Single-crystal elastic properties of chondrodite: Implications for water in the upper mantle

S. V. Sinogeikin, Jay D Bass

Research output: Contribution to journalArticlepeer-review


Chondrodite, a member of the humite group of minerals, forms by hydration of olivine and is stable over a range of temperatures and pressures that includes a portion of the uppermost mantle. We have measured the single crystal elastic properties of a natural chondrodite specimen at ambient conditions using Brillouin spectroscopy. The isotropic aggregate bulk (K) and shear (μ) moduli calculated from the single-crystal elastic moduli, C(ij), are: K(S)=118.4(16) GPa and μ=75.6(7) GPa. A comparison of the structures and elasticity of olivine and chondrodite indicate that the replacement of O with (OH,F) in M2+O6 octahedra has a small effect on the elasticity of humite-group minerals. The slightly diminished elastic moduli of humite-group minerals (as compared to olivine) are likely caused by a smaller ratio of strong structural elements (SiO4 tetrahedra) to weaker octahedra, and perhaps a more flexible geometry of edge-sharing MO4 (O,OH,F)2 octahedra. In contrast to the humite-olivine group minerals, the incorporation of water into garnets and spineloids leads to a more substantial decrease in the elastic properties of these minerals. This contrasting behavior is due to formation of O4H4 tetrahedra and vacant hydroxyl-bearing octahedra in the garnets and spineloids, respectively. Therefore, the mechanism of incorporation of H/OH into mineral phases, not only degree of hydration, should be taken into account when estimating the effect of water on the elastic properties of minerals. The bulk elastic wave velocities of chondrodite and olivine are very similar. If humite-like incorporation of OH is predominant in the upper mantle, then the reaction of OH with olivine will have a minor or possibly no detectable effect on seismic velocities. Thus, it may be difficult to distinguish chondrodite-bearing rocks from 'anhydrous' mantle on the basis of seismically determined velocities for the Earth.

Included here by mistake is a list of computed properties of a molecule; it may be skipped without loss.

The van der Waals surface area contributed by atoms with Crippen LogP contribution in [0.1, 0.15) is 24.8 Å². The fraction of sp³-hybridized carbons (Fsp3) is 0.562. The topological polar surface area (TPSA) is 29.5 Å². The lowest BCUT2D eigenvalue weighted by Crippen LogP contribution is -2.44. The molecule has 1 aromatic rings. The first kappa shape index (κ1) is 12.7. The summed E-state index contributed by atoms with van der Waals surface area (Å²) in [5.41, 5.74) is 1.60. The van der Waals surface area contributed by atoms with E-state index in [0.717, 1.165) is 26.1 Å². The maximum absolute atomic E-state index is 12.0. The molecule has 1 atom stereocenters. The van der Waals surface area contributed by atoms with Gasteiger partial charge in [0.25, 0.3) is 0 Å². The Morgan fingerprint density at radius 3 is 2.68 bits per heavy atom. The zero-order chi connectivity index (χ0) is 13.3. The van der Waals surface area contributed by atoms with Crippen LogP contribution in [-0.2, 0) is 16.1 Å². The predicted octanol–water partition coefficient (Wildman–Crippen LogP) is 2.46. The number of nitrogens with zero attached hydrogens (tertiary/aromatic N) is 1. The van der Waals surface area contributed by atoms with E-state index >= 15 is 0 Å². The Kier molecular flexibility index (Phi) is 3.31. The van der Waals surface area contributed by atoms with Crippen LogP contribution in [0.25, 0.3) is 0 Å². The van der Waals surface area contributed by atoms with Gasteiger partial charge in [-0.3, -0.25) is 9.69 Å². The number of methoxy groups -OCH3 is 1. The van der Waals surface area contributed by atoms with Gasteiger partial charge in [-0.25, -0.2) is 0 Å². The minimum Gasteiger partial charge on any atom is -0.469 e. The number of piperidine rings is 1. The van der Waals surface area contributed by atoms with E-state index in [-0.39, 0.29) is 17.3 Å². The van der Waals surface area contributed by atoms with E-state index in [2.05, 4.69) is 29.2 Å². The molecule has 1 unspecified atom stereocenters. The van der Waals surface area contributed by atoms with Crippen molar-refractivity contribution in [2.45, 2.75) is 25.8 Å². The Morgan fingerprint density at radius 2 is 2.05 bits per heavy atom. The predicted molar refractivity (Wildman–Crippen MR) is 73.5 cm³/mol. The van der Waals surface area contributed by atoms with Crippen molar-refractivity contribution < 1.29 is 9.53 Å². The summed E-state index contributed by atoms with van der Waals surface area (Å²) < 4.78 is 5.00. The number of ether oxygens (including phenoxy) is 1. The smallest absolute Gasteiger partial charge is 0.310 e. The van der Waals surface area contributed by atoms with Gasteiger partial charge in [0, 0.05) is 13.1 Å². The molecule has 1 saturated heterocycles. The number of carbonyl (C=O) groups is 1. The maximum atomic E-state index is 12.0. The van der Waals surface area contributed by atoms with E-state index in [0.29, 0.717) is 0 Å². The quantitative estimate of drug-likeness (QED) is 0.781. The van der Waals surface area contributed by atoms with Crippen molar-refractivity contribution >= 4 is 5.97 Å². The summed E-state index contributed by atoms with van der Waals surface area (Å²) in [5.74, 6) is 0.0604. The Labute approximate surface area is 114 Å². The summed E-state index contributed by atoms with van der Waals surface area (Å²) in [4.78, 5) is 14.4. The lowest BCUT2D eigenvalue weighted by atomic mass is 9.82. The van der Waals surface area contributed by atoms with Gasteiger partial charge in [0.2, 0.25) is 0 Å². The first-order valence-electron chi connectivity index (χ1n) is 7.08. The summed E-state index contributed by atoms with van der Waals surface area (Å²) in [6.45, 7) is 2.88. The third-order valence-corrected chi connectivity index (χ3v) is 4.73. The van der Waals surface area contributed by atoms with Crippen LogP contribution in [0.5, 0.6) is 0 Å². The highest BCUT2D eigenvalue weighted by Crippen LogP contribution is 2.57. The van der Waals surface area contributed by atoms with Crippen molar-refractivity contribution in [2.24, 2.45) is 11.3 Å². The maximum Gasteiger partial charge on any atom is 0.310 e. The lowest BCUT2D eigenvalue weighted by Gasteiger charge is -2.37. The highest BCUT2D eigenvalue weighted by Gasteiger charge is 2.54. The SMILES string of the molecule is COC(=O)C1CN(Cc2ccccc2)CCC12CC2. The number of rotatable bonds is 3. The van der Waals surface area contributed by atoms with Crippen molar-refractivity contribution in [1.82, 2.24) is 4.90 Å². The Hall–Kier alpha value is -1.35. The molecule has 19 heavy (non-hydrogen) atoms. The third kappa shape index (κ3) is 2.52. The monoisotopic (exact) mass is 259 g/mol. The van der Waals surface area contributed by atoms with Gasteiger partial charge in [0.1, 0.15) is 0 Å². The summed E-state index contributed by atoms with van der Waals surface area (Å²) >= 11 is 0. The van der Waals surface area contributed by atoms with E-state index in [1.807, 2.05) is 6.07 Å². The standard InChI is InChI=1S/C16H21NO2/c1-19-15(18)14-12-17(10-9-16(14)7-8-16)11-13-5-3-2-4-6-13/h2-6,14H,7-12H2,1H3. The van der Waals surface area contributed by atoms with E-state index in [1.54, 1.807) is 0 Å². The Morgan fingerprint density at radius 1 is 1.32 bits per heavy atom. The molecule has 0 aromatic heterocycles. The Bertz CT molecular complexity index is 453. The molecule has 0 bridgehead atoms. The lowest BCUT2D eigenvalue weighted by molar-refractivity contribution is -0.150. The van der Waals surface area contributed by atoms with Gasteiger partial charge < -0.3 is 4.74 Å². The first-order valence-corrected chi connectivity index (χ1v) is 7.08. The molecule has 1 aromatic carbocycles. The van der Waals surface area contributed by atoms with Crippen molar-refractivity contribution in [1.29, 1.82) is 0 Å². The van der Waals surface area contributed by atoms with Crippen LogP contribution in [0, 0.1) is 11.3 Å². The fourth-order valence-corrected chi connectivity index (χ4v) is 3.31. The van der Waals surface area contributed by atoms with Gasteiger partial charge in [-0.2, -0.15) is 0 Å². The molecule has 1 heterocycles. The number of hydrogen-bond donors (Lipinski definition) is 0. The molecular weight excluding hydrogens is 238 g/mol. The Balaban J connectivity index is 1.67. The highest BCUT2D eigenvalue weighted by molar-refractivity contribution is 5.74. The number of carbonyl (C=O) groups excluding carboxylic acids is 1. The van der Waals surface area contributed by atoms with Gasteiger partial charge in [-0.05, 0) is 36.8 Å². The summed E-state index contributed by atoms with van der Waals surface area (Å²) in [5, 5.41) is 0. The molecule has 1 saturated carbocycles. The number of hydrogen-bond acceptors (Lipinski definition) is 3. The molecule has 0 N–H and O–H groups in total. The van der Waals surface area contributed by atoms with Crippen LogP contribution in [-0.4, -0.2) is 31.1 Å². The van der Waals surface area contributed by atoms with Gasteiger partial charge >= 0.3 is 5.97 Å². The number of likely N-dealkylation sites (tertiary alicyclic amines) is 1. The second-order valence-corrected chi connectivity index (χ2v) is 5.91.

Original languageEnglish (US)
Pages (from-to)297-303
Number of pages7
JournalPhysics and Chemistry of Minerals
Issue number4
StatePublished - Apr 1999


  • Brillouin scattering
  • Chondrodite
  • Elasticity
  • Hydrous minerals
  • Mantle volatiles

ASJC Scopus subject areas

  • Materials Science(all)
  • Geochemistry and Petrology


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